The Color of Life

MacRitchie Reservoir
Singapore, Singapore 
July 2013 

The ascent feels unbearably long for the novice HIKER but his excitement is palpable. His path, although clear, feels as if he’s wading through a swamp. Mosquitos nip at his exposed ankles which quicken his pace. HIKER is determined to make it to the peak by sunrise yet the heat paired with his partner’s incessant complaints are making that goal an improbable feat. 

“Why did we have to leave the City? The spray doesn’t seem to be working here and these mosquitoes are worse than blood-sucking lice.” 

“I get it. It’s humid. We’re on an island in Southeast Asia. Shut it and let’s keep moving. We’re almost there.”

The sounds of the jungle surround them: subtle slithers, distinct ca-caws and unseen rustles. HIKER unintentionally contorts his face and keeps on, one foot in front of the other. Then, as he turns at the bend with one big step forward, bigger than all of his steps before, HIKER reaches the top and, with hungry eyes, looks around. 

Green. Everywhere. Lush, vibrant, endless, deep, brilliant green without a single human soul in sight.This is what Singapore looked like before man came to the island. This is the everlasting color of life.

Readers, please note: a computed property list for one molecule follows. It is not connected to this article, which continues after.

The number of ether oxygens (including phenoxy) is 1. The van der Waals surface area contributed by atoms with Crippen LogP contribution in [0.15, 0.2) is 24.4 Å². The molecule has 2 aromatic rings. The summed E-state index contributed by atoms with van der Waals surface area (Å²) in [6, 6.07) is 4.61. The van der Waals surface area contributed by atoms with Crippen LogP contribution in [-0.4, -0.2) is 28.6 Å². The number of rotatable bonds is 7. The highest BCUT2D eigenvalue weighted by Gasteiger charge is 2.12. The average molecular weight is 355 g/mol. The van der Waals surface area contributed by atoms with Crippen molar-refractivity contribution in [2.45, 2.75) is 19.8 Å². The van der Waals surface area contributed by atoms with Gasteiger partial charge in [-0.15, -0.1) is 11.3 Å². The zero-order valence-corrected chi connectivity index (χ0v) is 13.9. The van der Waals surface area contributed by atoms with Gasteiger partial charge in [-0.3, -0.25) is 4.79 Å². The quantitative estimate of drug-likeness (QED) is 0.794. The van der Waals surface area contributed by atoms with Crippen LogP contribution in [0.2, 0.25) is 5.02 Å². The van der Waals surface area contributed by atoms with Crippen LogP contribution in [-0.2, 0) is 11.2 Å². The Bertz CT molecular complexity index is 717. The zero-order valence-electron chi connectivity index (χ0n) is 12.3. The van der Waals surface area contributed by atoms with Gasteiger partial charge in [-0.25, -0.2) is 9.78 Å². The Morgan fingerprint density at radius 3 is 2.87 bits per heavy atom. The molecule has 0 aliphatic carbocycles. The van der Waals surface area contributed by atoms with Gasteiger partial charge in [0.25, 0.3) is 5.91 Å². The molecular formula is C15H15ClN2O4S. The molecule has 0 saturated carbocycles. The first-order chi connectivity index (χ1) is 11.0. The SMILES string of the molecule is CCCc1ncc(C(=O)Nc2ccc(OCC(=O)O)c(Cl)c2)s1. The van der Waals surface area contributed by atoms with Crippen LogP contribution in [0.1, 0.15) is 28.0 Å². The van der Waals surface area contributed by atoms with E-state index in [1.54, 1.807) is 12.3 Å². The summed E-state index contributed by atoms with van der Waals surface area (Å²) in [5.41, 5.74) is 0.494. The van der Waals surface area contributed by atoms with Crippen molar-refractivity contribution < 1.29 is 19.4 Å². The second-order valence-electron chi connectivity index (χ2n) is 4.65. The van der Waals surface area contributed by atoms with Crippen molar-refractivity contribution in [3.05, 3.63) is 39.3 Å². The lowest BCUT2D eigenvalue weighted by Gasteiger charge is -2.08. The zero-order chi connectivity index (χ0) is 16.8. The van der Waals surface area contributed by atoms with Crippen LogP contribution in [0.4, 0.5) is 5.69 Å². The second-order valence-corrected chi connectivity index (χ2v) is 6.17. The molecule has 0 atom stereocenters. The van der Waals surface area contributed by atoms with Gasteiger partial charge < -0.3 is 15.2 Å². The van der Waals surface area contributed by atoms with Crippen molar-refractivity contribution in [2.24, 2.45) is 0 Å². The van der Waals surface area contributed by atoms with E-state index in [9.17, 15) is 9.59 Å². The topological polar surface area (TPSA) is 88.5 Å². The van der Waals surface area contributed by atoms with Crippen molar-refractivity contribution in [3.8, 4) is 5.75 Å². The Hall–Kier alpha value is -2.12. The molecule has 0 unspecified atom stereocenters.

Four months prior, HIKER was so far out to sea that he couldn’t find his way back to land. He was living a life of excess teetering towards collapse. Endless nights spent with faceless acquaintances cost him his job, home and ultimately family. When things got especially bad, he laid in bed keeping his eyes tightly closed for several hours at a time.  HIKER could see nothing but black, a monochrome existence. 

Now, aware and appreciative, HIKER’s face softens as he feels an intense wave of gratitude. Standing there, on a mountaintop with nothing to his name but a backpack, HIKER feels at peace. How many people would choose to live with less if they knew how much more beautiful their world could be?